Decoupling resources and impact
How hydrogen supports circular economy practices
The ultimate goal of a circular economy is to decouple economic growth from the degradation of natural capital. This means decoupling resources to reduce the utilization of finite resources on the one hand, and decoupling impact to reduce the generation of emissions, waste and other negative environmental impacts on the other.
A circular economy reduces the material throughput of the economic system by not only closing but also reducing gaps. In the house of circular economy practice, hydrogen finds its place in particular under:
- Regenerate – use renewable power to produce hydrogen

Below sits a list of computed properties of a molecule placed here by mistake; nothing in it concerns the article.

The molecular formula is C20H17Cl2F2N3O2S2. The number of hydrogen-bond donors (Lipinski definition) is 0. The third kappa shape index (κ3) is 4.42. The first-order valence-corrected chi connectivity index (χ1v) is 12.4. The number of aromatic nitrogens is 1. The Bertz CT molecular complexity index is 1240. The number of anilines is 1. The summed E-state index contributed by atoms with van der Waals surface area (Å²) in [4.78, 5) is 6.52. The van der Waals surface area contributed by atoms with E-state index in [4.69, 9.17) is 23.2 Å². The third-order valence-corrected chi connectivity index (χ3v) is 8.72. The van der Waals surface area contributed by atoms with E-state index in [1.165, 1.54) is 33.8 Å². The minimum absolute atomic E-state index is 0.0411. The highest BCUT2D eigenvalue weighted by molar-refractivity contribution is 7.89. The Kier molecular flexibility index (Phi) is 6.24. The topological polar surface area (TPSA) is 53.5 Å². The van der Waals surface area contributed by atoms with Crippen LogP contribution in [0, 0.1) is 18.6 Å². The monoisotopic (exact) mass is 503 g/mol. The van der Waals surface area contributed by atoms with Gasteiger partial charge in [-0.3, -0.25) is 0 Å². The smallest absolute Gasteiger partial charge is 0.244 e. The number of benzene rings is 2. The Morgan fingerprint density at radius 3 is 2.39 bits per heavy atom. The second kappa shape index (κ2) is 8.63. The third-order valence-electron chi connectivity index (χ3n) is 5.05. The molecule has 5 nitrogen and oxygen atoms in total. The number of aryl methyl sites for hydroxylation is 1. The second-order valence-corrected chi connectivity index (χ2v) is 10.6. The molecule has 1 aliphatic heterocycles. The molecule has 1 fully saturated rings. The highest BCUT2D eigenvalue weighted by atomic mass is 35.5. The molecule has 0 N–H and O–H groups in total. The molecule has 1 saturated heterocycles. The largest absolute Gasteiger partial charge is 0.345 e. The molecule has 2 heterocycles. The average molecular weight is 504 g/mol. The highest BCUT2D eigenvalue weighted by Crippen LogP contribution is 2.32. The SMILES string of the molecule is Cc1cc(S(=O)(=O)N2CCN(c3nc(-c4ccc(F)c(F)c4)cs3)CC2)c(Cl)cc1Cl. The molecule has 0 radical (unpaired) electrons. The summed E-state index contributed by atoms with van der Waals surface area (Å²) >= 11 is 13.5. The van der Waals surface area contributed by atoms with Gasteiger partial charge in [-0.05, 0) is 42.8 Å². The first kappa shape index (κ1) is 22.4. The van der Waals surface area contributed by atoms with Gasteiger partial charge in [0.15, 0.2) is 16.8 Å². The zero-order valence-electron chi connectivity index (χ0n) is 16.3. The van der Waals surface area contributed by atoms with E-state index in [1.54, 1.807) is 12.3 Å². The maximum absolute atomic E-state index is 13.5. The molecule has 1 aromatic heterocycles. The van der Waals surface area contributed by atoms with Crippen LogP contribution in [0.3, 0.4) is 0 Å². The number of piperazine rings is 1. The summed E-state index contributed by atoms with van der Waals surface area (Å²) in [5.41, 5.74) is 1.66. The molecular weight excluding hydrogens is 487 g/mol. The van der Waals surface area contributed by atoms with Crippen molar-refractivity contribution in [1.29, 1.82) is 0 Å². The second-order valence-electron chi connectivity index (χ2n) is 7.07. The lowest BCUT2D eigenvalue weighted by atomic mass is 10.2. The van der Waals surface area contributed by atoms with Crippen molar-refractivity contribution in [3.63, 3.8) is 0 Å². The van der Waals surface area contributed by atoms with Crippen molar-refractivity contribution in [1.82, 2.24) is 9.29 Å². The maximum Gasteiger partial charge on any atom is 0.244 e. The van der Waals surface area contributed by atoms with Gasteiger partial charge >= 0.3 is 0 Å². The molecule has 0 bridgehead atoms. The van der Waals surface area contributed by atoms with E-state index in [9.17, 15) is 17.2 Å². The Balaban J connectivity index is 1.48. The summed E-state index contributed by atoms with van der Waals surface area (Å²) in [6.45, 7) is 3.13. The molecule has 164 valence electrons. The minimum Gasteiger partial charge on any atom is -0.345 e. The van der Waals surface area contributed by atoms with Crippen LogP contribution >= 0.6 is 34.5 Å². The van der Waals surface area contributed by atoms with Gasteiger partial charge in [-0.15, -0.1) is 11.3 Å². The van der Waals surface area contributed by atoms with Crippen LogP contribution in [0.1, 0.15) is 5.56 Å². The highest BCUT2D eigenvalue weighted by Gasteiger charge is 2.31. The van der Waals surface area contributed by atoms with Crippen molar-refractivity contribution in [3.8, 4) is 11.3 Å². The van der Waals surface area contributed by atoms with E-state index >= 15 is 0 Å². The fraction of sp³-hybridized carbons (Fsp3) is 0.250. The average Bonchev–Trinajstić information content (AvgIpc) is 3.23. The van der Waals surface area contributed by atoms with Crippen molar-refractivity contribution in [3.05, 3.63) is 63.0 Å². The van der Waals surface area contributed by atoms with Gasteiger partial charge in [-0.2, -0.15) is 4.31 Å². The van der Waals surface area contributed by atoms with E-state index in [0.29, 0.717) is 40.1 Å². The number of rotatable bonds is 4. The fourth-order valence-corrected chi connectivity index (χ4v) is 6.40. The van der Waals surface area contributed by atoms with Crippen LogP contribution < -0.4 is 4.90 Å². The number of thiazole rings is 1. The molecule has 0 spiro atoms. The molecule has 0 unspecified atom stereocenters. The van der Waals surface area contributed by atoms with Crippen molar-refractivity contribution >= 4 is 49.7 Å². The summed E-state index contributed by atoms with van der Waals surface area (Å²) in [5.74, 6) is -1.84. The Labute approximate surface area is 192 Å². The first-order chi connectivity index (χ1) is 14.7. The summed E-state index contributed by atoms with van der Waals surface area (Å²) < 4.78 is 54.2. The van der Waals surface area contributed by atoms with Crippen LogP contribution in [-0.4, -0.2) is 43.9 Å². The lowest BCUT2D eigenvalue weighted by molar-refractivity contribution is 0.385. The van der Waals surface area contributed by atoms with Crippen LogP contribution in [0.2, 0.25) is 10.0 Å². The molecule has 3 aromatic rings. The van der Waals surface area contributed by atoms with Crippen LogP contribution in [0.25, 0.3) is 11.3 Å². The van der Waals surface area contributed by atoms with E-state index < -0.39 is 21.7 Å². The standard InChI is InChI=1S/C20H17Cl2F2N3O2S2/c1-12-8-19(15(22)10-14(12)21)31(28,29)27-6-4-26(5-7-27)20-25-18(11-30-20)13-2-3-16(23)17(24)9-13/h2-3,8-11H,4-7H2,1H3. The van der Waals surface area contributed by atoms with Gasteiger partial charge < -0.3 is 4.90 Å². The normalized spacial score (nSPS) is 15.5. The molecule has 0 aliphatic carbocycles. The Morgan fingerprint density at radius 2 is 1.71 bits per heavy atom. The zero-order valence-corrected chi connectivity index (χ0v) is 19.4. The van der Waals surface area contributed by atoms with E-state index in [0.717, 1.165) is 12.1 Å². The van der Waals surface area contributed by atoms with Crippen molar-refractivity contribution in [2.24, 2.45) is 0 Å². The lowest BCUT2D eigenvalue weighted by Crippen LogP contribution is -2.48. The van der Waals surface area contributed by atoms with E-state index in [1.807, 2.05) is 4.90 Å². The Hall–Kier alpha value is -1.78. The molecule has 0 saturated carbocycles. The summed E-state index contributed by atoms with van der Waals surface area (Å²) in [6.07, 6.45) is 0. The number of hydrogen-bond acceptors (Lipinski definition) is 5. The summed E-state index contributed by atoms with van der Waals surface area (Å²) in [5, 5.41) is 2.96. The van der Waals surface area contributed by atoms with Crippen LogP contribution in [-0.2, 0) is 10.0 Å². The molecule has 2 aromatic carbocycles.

- Optimize – continue to develop and refine hydrogen technology
- Loop – Recycle materials and use waste products
- Exchange – switch to green instead of blue or gray hydrogen
Given the complex nature, limited production capacity and enormous energy input needed to produce green H2, different hydrogen production streams from many different organizations may be needed. Certain practices can support the transition from a linear energy-and-material flow model to a circular business model. These practices would enable companies to reuse green hydrogen or restructure their material flow – if necessary, and where it makes sense –to obtain H2 as a byproduct, for example from chemical, wood or plastic waste.
Case study – from waste acid to useful hydrogen